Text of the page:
By Army Staff Sgt. Flor Gonzalez
U.S. Africa Command
U.S. Navy Command Master Chief Ryan P. Burton, U.S. Africa Command acting command senior enlisted leader, met with the Senegal Chief of Defense Lt. Gen. Birame Diop, his staff, and Senegalese command senior enlisted leaders Jan. 22-23, in Dakar City, Senegal.
During the visit, Burton discussed the empowerment of non-commissioned officers (NCO) and the professional development of enlisted forces.
"Due to the unique global security situations in Senegal's region, a professional enlisted force is imperative to the accomplishment of any mission," Burton said. "Senegal has displayed a desire to professionalize their enlisted forces further. The Senegalese have actioned an effective professionalization campaign in which other African partners are modeling their programs after."
According to Senegal's Chief of Defense Staff, Lt. Gen. Birame Diop, one of the most critical areas is for U.S.-Senegalese defense cooperation moving forward is to focus on the Senegalese Armed Forces NCO Corps.
Senegal has been identified as one of AFRICOM's Africa Enlisted Development Strategy (AEDS) focus countries for this year. The strategy is designed to create targeted low to no-cost initiatives for inter-African professional military education training. This approach seeks to standardize existing African professional military education institutions that can train, not only their own nation's forces but also those of neighboring countries, to create regional centers of excellence.
One of the focuses of AEDS is to use the "train-the-trainer" approach, which looks to develop sustainable training programs that can teach African enlisted forces in large numbers. As part of the strategy, AFRICOM will utilize several programs, such as mobile training teams, and the Department of Defense State Partnership Program, to help enhance African professional military institutions, ultimately creating regional centers of excellence.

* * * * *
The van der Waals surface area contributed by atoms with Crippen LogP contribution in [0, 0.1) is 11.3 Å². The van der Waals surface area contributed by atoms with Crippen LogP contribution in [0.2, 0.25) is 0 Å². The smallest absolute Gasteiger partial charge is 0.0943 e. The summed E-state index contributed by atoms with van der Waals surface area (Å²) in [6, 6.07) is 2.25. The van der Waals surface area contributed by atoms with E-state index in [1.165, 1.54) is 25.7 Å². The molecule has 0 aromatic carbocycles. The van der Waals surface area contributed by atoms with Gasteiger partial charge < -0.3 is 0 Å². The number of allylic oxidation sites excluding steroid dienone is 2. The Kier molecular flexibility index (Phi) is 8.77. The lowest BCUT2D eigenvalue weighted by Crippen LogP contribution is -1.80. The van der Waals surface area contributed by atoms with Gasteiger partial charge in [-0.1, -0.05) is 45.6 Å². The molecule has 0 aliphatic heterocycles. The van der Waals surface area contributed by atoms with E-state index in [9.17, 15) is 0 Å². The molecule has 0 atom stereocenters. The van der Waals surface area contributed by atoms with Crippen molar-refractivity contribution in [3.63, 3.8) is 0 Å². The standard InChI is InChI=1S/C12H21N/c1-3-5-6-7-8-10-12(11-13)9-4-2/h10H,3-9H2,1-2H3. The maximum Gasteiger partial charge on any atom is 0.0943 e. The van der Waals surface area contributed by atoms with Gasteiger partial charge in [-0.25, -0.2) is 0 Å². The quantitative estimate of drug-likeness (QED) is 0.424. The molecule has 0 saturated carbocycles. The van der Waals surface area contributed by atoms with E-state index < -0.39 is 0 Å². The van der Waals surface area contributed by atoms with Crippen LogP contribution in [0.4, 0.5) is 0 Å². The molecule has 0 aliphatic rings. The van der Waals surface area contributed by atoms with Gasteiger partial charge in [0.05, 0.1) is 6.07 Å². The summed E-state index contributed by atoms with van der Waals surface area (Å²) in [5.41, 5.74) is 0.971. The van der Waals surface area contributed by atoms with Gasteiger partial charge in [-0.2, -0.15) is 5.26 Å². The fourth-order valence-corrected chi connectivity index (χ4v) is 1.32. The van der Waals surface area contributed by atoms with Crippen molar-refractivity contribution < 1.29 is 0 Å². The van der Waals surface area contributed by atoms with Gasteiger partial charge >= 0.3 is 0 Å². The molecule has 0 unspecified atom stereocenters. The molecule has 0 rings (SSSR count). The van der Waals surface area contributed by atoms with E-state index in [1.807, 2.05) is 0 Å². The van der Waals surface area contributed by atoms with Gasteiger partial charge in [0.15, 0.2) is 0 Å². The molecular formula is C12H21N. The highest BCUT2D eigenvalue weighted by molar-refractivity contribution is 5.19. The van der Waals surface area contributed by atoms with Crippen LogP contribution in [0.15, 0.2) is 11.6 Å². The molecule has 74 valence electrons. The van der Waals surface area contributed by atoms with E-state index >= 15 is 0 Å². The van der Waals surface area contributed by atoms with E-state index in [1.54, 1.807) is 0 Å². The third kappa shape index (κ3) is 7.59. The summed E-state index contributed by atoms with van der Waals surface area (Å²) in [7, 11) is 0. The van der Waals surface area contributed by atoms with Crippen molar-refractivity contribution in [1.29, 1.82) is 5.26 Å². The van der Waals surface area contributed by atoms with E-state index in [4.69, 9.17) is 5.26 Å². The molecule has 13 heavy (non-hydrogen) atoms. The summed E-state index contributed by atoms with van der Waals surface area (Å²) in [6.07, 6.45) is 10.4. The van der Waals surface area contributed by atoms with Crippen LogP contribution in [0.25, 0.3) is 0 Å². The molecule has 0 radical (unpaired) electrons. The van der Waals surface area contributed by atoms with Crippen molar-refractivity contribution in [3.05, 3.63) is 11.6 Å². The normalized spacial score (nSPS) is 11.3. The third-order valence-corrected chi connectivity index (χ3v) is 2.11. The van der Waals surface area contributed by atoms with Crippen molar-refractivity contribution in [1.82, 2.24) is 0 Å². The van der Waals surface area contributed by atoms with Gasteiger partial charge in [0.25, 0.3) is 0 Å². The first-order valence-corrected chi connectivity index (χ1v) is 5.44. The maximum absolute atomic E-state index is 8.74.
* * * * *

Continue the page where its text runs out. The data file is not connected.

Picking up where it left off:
In its first iteration last year, AEDS focus countries included Botswana, Ghana, Liberia, and Malawi. Along with Senegal, Kenya, Morocco, and Mozambique are focus countries for the strategy this year.
The U.S. has already been working with Senegalese Armed Forces to help refine their NCO development instructor cadre. In July, the Senegalese Air Force sent five NCOs to McGhee-Tyson Air Force Base, Tenn., to observe a U.S. NCO professional development course and identify best practices that can be implemented in their programs. The Vermont National Guard, which is partnered with Senegal as part of the Department of Defense's State Partnership Program, has also been working to enhance the Senegalese enlisted professional development program.
As part of the visit, Burton and his team also participated in Senegal's 45th Navy Day anniversary parade, an Africa Maritime Security Conference, and an exhibition tour. More than 15 Chiefs of Navy from across the African continent and senior naval leaders from Europe and South America also gathered to discuss and address collaborative approaches to today's maritime challenges.
The events provided a significant opportunity for the U.S. to showcase regional engagement, generate more substantial exposure to companies, and strengthen U.S. partnerships with Senegal and other regional navies.
General Diop concluded the meetings by reaffirming Senegal's commitment to the bilateral defense and security cooperation, and his country's willingness to continue working hard to take that long-standing partnership to the next level.